Indonesia Expat
Featured News

Indonesian Government Mandates Employee Salary Cuts for Tapera Contributions

Indonesian Government Mandates Employee Salary Cuts for Tapera
Indonesian Government Mandates Employee Salary Cuts for Tapera

The Tapera (Public Housing Savings) contribution policy is currently a hot topic of discussion in society.

Tapera is an abbreviation for Public Housing Savings. Tapera is a government programme designed to help people, especially workers, own a home.

According to the official Tapera website, this contribution aims to collect and provide low-cost, long-term sustainable funds for housing financing to meet the need for decent and affordable housing for participants

This programme is based on Law Number 4 of 2016 concerning Public Housing Savings and is further regulated in Government Regulation Number 21 of 2024.

Furthermore, the Tapera programme also has another legal basis, namely Law Number 1 of 2011 concerning Housing & Settlement Areas, Law Number 4 of 2016 concerning Public Housing Savings, and Government Regulation Number 25 of 2020 concerning the Implementation of Tapera.

According to the regulations, Tapera savings for participants who are employed or self-employed amount to 3 percent of their total salary or wages. All private sector employees, including foreigners, with an income equal to or higher than the minimum wage are required to participate in Tapera.

For participants who work for a company, this contribution is divided between the employer at 0.5 percent and the participant at 2.5 percent. Employers are mandated to enrol their workers in Tapera by 2027 at the latest. However, self-employed participants, are responsible for all savings of 3 percent.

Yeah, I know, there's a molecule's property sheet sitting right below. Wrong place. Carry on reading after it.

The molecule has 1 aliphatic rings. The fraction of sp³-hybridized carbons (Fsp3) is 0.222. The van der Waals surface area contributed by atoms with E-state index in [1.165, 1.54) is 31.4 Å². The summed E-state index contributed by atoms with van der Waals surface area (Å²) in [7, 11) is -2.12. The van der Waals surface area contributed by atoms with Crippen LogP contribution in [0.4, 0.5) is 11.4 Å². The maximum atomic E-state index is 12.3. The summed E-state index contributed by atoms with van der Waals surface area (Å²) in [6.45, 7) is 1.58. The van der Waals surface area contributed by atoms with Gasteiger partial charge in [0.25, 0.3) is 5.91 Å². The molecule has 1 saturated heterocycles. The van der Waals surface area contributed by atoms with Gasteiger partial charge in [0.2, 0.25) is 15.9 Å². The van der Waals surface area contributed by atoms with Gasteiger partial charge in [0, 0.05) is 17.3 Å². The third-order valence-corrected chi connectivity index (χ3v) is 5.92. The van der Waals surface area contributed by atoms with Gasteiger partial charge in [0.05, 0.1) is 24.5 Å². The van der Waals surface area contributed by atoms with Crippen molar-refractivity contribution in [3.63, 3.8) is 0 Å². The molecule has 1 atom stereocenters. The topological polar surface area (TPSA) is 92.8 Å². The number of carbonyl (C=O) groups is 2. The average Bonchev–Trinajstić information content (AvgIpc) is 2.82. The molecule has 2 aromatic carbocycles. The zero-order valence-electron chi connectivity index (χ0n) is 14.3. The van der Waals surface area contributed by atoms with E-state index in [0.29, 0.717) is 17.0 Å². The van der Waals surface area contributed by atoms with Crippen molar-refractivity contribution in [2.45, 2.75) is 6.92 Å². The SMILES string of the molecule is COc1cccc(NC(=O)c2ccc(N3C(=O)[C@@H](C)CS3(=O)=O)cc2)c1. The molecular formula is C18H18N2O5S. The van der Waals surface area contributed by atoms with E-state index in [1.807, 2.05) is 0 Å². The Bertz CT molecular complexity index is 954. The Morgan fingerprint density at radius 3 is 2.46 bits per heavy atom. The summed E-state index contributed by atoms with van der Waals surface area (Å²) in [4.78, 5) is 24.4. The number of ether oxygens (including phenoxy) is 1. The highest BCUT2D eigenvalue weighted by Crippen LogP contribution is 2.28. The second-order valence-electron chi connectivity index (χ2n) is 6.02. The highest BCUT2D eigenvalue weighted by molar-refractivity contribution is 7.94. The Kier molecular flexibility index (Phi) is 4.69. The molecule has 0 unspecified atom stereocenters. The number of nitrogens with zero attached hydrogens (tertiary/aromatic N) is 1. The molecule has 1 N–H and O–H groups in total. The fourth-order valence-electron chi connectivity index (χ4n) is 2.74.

The government claims this mandatory contribution will provide many benefits. Tapera can be used to finance housing for participants, such as purchasing a new home, building a house, and repairing a house.

The Director General of Infrastructure Financing at the Ministry of Public Works and Public Housing, Eko Djoeli Heripoerwanto, said that public housing procurement cannot only rely on the APBN (State Revenue and Expenditure Budget).

“The APBN is limited, but Tapera is a form of cooperation through mandatory savings. This cooperation means that only certain communities, not all participants, can benefit,” explained Heripoerwanto

However, Tapera funds cannot be used haphazardly for housing purchases. They can only be used under the condition that it is for the purchase of a first home, and this benefit is provided only once. Additionally, there is a specific value limit for each house purchase.

Apart from that, Tapera funds can be disbursed. According to Government Regulation Number 21 of 2024, it is explained that the collected contributions can be disbursed when Tapera membership ends.

Based on Government Regulation Article 23, four conditions cause Tapera membership to end, namely:

  • Workers have retired;
  • Have reached the age of 58 years for Independent Workers;
  • Participant dies; or
  • Participants no longer meet the criteria as participants for five consecutive years.

Related posts

Flooding in Aceh Villages

Indonesia Expat

Ojek Driver Stalks Passenger on WhatsApp

Nadya Joy Ador

Bali’s Exports Increase 4.55 percent

Indonesia Expat

Indo-Indian Food Connections

Pramod Kanakath

Ubud Food Festival Returns

Indonesia Expat

Wishnutama: Tourism Industry must Apply Health Protocol in the New Normal Era

Indonesia Expat